COLUMBIA — South Carolina’s spring practices conclude in front of thousands of fans today at Williams-Brice Stadium, with the spring game — an event that has become a festival of sorts, but remains no more definitive than anything else that happened on the practice fields this month.
SOUTH CAROLINA SPRING GAMEWhen: Today, 1 p.m.Where: Williams-Brice StadiumAdmission: Free Broadcast: ESPN3.com (live), ESPNU (tape delay) Format: Four, 12-minute quarters, with clock stopping in first half and running continuously in second half.
Most of the Gamecocks’ returning stars won’t play today, because coach Steve Spurrier likes to use the spring, and today’s game, to get younger players experience. And as the Gamecocks try to build on back-to-back program-best 11-2 seasons, the weeks between now and the Aug. 29 opener against North Carolina will be important for two key players returning from injury.
Linebacker Cedrick Cooper and free safety T.J. Gurley, both sophomores who missed the spring, are expected to be back from knee injuries suffered last season by August practices. Cooper will compete for the will linebacker job, and Gurley has a chance to grab the free safety spot vacated by D.J. Swearinger.
Both could play valuable roles on a defense that ranked 11th and third nationally the past two seasons in yards allowed per game, so the progress they make between now and August, in moments not seen by scores of fans, will be critical.
Cooper will return to a linebacker group that lost all three starters from last season. His absence this spring has allowed position coach Kirk Botkin to get sophomore Marcquis Roberts some work at will linebacker. Roberts needed the work, because he missed all of the past two seasons with injuries, and defensive coordinator Lorenzo Ward liked what he saw from Roberts this spring.
“Marcquis is real physical,” said Ward. “He’s just got to continue to work on his run keys and getting pull calls.”
Sophomore Kaiwan Lewis and redshirt freshman T.J. Holloman have impressed Ward and Botkin this spring with their ability to recognize offensive tendencies, and when linemen pull off the line of scrimmage to block in the open field.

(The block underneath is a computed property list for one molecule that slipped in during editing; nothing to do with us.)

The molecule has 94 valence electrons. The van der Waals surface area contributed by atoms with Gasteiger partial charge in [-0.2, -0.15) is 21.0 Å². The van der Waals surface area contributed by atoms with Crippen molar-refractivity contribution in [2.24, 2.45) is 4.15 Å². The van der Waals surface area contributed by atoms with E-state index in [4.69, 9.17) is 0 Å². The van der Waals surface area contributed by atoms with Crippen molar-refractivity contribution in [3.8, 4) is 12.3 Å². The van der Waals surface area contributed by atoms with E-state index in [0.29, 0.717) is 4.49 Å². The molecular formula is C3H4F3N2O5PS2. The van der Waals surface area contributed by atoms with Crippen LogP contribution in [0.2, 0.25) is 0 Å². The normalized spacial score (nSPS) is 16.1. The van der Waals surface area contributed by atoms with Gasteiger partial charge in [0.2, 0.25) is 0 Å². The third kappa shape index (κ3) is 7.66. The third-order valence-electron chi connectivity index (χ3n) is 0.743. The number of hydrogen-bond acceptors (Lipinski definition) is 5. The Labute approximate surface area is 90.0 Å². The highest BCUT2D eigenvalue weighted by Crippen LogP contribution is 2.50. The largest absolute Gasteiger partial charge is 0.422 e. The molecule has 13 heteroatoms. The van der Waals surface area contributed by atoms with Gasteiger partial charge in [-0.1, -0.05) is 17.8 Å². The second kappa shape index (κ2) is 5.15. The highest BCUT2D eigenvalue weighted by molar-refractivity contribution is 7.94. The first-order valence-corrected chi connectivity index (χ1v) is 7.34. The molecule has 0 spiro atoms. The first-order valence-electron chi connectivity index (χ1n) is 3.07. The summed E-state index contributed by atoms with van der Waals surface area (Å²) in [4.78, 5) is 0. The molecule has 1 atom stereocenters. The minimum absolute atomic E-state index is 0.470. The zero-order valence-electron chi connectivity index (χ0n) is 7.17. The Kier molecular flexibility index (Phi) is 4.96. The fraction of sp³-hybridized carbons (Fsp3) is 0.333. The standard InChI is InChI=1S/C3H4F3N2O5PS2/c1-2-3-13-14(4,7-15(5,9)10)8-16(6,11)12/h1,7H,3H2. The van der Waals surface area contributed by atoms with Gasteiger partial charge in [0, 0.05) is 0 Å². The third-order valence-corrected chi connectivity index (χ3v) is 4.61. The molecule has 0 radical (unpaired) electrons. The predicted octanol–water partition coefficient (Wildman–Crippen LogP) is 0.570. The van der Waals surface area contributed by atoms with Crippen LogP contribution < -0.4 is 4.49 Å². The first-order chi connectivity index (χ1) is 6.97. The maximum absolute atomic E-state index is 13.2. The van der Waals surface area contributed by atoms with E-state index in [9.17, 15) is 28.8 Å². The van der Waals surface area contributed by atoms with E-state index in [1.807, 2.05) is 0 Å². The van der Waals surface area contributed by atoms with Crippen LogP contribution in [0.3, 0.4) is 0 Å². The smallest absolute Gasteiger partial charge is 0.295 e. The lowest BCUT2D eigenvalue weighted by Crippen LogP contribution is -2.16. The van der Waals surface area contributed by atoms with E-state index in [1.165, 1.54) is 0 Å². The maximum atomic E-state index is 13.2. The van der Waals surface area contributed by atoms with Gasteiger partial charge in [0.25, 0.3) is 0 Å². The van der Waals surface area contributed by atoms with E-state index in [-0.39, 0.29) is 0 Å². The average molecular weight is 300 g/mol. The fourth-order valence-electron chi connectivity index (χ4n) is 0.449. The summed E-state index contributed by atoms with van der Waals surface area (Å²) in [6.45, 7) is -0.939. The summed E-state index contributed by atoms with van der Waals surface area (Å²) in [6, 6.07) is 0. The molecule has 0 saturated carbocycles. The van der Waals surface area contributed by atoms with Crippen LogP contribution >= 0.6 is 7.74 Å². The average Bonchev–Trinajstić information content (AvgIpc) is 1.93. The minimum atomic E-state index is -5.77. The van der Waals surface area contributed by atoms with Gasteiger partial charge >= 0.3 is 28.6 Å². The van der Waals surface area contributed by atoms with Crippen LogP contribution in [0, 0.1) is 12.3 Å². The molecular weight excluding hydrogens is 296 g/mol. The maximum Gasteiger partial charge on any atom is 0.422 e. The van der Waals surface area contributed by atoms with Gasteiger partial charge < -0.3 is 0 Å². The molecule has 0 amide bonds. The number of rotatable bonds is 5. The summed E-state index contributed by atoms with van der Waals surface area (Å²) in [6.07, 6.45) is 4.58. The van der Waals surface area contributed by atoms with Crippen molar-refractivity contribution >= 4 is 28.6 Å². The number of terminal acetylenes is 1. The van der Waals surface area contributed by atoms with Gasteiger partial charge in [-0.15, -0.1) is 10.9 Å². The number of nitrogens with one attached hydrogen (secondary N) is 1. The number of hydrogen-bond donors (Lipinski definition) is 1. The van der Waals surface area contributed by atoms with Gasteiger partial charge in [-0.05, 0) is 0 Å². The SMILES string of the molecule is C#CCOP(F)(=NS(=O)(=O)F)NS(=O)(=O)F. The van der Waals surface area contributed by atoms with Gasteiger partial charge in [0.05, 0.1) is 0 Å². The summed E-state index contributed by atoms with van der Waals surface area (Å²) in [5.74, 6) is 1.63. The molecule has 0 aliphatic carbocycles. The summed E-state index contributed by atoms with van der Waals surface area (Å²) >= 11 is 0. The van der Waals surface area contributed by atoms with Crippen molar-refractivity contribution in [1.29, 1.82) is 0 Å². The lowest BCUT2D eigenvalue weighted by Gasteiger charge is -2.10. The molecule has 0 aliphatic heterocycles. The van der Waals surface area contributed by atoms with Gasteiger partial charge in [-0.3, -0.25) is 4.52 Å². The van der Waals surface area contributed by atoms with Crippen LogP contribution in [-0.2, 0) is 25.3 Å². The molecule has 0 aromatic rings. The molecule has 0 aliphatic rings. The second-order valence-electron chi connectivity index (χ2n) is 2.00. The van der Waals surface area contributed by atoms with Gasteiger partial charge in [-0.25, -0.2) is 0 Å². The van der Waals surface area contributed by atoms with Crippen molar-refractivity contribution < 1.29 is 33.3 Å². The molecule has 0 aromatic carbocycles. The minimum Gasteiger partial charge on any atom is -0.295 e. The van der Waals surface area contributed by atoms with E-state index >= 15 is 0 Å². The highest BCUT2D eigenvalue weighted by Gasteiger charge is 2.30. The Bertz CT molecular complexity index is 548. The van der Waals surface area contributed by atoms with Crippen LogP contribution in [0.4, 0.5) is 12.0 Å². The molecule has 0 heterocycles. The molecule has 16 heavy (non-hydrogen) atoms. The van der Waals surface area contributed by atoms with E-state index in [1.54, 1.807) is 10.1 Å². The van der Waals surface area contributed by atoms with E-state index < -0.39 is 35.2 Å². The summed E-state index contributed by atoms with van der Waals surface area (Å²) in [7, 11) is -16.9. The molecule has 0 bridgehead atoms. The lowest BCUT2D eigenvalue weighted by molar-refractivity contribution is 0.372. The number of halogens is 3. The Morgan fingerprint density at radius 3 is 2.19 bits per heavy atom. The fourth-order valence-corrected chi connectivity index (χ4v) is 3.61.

This spring, both played will linebacker and mike linebacker — the player responsible for getting the defensive front aligned before the snap. Lewis has played mike since he got to USC last summer, so he is the leading candidate to start there. Botkin isn’t sure if he will have Holloman compete with Cooper at will linebacker during August practices, or rotate with Lewis at mike.
“T.J. Holloman is a smart enough kid that he can probably learn both,” Botkin said. “He’s doing such a good job vocally. He and Kaiwan Lewis for young guys are doing a great job of that, communicating.”
While the will linebacker spot remains uncertain, junior Sharrod Golightly has emerged from the spring as the top spur outside linebacker, ahead of redshirt freshman Jordan Diggs.
“I think Sharrod is slightly ahead of Jordan Diggs,” Ward said. “It’s real close. They both have done a lot of good things. I think Sharrod has probably made more plays this spring.”
“(Golightly) is just more mature. He’s got a little bit more experience. He understands where his help is just a little bit more.”
But the position is far from settled, and Botkin emphasized that he expects to rotate his linebackers this fall.
Just as the coaches were in no rush this spring to settle the will or spur linebacker spots, partly because of Cooper’s absence, the free safety position remains up for grabs. Swearinger was one of USC’s most vocal leaders last season and will not be easily replaced.
Gurley started in place of Swearinger last season against Missouri because Swearinger was suspended for a helmet-to-helmet hit. Gurley impressed Ward and secondary coach Grady Brown with his performance, but four games later, he suffered a season-ending knee injury at Florida.
“If he can get back to the form that he was in last year, I can definitely see him in the mix,” Brown said. “It’s just about his health. Any time as a DB that you hurt your lower extremities, it just takes you a little while to get back going.”